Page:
I found a pretty good image of the Buddhist Wheel of Life with the 12 links of interdependent origination. Other resources: Kalu Rinpoche, Luminous Mind (with image) and Tai Situpa, Awakening the Sleeping Buddha, chapter on karma and reincarnation (no image, but a very clear and concise explanation).
Main texts: The primary text we are using is The Heart of Compassion by Dilgo Khyentse. This commentary is quite comprehensive and touches on many foundational ideas of Mahayana and Vajrayana Buddhism. Dilgo Khyentse (1910-91) was a great master in the Nyingma lineage and a contemporary of Khyabje Kalu Rinpoche.
Verse 3: To rely on solitude, along with class notes for part 1, is here.
Commentary: Dilgo Khyentse advises us: “If you wish to concentrate entirely on the Dharma instead of being constantly tossed hither and thither by waves of attachment and aversion, give them up and go to a solitary place.” As we discussed last week, and as the verse states, if we simply isolate our body and mind from disturbance and distraction—if we just sit down every day in our practice space and apply ourselves to study, contemplation, and meditation for an allotted time—the rest of the path will unfold naturally. We have Togme Zangpo’s word for this, and Dilgo Khyentse’s; in fact, all our teachers tell us the same thing. Waking up is so simple. We just have to roll up our own sleeves.
But wait! Many of us find it challenging to engage in formal practice even when we have time on our hands, and for that reason I suggest we ask ourselves, honestly and without judgment: Do I wish to concentrate entirely on the dharma and disengage from the endlessly fascinating waves of emotional turbulence?
You can see the video of this teaching by clicking here. In fact, if you click you will find a small and growing treasure trove of teachings in the KTC PPV video archive. The cost per video is $20 to help support teacher visits and the cost of livestreaming. The archive includes two wonderful teachings by Khenpo Donyo about the enlightened female teachers who inspired the Shangpa lineage, Niguma and Sukhasiddhi, and their Vajra songs expressing the nature of mind.
Lama Tenam, who is Guru Vajradhara Kenting Tai Situpa’s longtime executive secretary and a beloved friend of KTC Monastery, gave a teaching at KTC this afternoon, and summarized for us his thoughts on the seven essential characteristics of a Buddhist.
I saw it via livestream, the video of which is available on demand by clicking here (the fee is $20 to support livestreaming costs). More good news: a second teaching on “How to Deal with Emotions,” is now available via the same link. Both teachings are in English, and though Lama Tenam occasionally double-checks with the audience to make sure he’s got the right word, his English is quite excellent.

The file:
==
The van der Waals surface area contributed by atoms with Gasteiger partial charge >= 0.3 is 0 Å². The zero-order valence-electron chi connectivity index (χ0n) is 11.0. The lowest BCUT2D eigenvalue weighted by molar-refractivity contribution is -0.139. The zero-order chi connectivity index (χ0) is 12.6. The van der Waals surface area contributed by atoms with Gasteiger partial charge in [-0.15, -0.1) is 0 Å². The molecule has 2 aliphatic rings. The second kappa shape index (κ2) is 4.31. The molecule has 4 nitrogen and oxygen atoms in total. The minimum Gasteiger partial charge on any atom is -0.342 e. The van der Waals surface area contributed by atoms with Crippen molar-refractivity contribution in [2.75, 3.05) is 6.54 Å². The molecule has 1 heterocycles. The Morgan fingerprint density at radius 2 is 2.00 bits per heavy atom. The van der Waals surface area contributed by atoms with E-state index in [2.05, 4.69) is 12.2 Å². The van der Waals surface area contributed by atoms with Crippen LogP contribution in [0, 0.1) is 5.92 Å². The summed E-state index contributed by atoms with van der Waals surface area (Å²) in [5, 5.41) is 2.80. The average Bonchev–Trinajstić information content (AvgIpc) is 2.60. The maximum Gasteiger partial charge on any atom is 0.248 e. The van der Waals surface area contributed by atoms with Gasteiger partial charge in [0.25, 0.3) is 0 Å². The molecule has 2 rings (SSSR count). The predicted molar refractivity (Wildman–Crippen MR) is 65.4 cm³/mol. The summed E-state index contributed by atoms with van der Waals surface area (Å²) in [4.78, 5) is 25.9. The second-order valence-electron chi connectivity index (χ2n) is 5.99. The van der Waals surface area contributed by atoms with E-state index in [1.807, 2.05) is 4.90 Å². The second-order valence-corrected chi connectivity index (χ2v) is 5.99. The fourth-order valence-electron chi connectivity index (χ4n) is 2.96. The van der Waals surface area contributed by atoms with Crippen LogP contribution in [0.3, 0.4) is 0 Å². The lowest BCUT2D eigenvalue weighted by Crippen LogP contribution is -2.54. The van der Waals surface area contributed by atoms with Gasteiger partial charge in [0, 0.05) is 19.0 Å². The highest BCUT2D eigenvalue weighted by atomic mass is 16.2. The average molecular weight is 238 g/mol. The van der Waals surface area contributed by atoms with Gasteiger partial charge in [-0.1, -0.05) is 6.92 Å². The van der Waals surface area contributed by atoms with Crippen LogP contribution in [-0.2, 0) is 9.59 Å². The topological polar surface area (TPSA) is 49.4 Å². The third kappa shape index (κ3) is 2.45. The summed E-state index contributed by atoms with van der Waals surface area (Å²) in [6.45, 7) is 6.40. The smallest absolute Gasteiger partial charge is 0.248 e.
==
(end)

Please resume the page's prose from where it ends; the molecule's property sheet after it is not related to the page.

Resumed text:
Here are the 7 characteristics that make us Buddhist, according to Lama Tenam. The full explanation is on the video.
Old friends I’ve known as long as I remember, / One day we’ll have to go our separate ways.
Material possessions I’ve worked hard for / Will be enjoyed by someone else one day.
This consciousness, a guest, will leave my body, / The guest house where for all my life it’s stayed.
To let go of attachment to this lifetime: / This is the way a bodhisattva trains.
verse 4 chanted 3x
verses 1-4 chanted 1x
Alternate second line, offered by Kathi Rogers:
“Material possessions I’ve worked hard for / Will end up in the dumpster anyway.” 🙂
The fourth preparation for the path of awakening is to study, contemplate, and meditate on impermanence. We are all very familiar with the idea of impermanence by now. Truly understood, it is the single most powerful motivator to seek a place of solitude and engage in practice without delay. Why it often doesn’t work that way, according to a Western teacher I studied Tibetan with in the 1980s, is that understanding impermanence intellectually isn’t enough to stop us from continuing to relate to everything in our life as solid and permanent. We still get upset over passing trivialities, and/or waste our entire precious human existence on busyness and distraction.